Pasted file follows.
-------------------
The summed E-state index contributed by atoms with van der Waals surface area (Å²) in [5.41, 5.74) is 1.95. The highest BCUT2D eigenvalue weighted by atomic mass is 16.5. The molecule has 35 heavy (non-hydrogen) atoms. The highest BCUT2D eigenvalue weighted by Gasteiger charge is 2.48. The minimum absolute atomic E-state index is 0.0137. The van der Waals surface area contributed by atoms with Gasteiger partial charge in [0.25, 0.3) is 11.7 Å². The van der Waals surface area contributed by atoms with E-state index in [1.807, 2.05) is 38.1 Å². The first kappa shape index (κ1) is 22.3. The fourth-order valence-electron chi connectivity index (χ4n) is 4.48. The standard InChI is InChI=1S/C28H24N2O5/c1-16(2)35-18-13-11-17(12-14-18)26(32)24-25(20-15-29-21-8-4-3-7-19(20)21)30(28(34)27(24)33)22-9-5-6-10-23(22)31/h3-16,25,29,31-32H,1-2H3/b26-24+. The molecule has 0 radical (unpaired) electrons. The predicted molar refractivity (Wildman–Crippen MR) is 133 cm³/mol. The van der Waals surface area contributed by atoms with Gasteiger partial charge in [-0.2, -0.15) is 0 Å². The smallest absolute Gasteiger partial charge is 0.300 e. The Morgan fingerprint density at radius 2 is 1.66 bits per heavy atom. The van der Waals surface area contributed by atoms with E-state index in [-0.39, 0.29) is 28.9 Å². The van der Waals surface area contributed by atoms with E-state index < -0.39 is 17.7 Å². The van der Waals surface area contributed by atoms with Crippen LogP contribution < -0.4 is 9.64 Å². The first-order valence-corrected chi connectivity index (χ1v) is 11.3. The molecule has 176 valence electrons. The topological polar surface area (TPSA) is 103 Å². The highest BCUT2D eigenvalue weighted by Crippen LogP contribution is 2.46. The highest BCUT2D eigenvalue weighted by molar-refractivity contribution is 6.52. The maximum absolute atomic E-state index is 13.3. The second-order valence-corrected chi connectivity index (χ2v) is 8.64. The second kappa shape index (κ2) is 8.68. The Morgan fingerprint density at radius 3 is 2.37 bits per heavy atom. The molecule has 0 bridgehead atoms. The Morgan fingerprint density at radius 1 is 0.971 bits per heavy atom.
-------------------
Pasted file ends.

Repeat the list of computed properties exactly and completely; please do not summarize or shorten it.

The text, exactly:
The summed E-state index contributed by atoms with van der Waals surface area (Å²) in [5.41, 5.74) is 1.95. The highest BCUT2D eigenvalue weighted by atomic mass is 16.5. The molecule has 35 heavy (non-hydrogen) atoms. The highest BCUT2D eigenvalue weighted by Gasteiger charge is 2.48. The minimum absolute atomic E-state index is 0.0137. The van der Waals surface area contributed by atoms with Gasteiger partial charge in [0.25, 0.3) is 11.7 Å². The van der Waals surface area contributed by atoms with E-state index in [1.807, 2.05) is 38.1 Å². The first kappa shape index (κ1) is 22.3. The fourth-order valence-electron chi connectivity index (χ4n) is 4.48. The standard InChI is InChI=1S/C28H24N2O5/c1-16(2)35-18-13-11-17(12-14-18)26(32)24-25(20-15-29-21-8-4-3-7-19(20)21)30(28(34)27(24)33)22-9-5-6-10-23(22)31/h3-16,25,29,31-32H,1-2H3/b26-24+. The molecule has 0 radical (unpaired) electrons. The predicted molar refractivity (Wildman–Crippen MR) is 133 cm³/mol. The van der Waals surface area contributed by atoms with Gasteiger partial charge in [-0.2, -0.15) is 0 Å². The smallest absolute Gasteiger partial charge is 0.300 e. The Morgan fingerprint density at radius 2 is 1.66 bits per heavy atom. The van der Waals surface area contributed by atoms with E-state index in [-0.39, 0.29) is 28.9 Å². The van der Waals surface area contributed by atoms with E-state index < -0.39 is 17.7 Å². The van der Waals surface area contributed by atoms with Crippen LogP contribution < -0.4 is 9.64 Å². The first-order valence-corrected chi connectivity index (χ1v) is 11.3. The molecule has 176 valence electrons. The topological polar surface area (TPSA) is 103 Å². The highest BCUT2D eigenvalue weighted by Crippen LogP contribution is 2.46. The highest BCUT2D eigenvalue weighted by molar-refractivity contribution is 6.52. The maximum absolute atomic E-state index is 13.3. The second-order valence-corrected chi connectivity index (χ2v) is 8.64. The second kappa shape index (κ2) is 8.68. The Morgan fingerprint density at radius 3 is 2.37 bits per heavy atom. The molecule has 0 bridgehead atoms. The Morgan fingerprint density at radius 1 is 0.971 bits per heavy atom.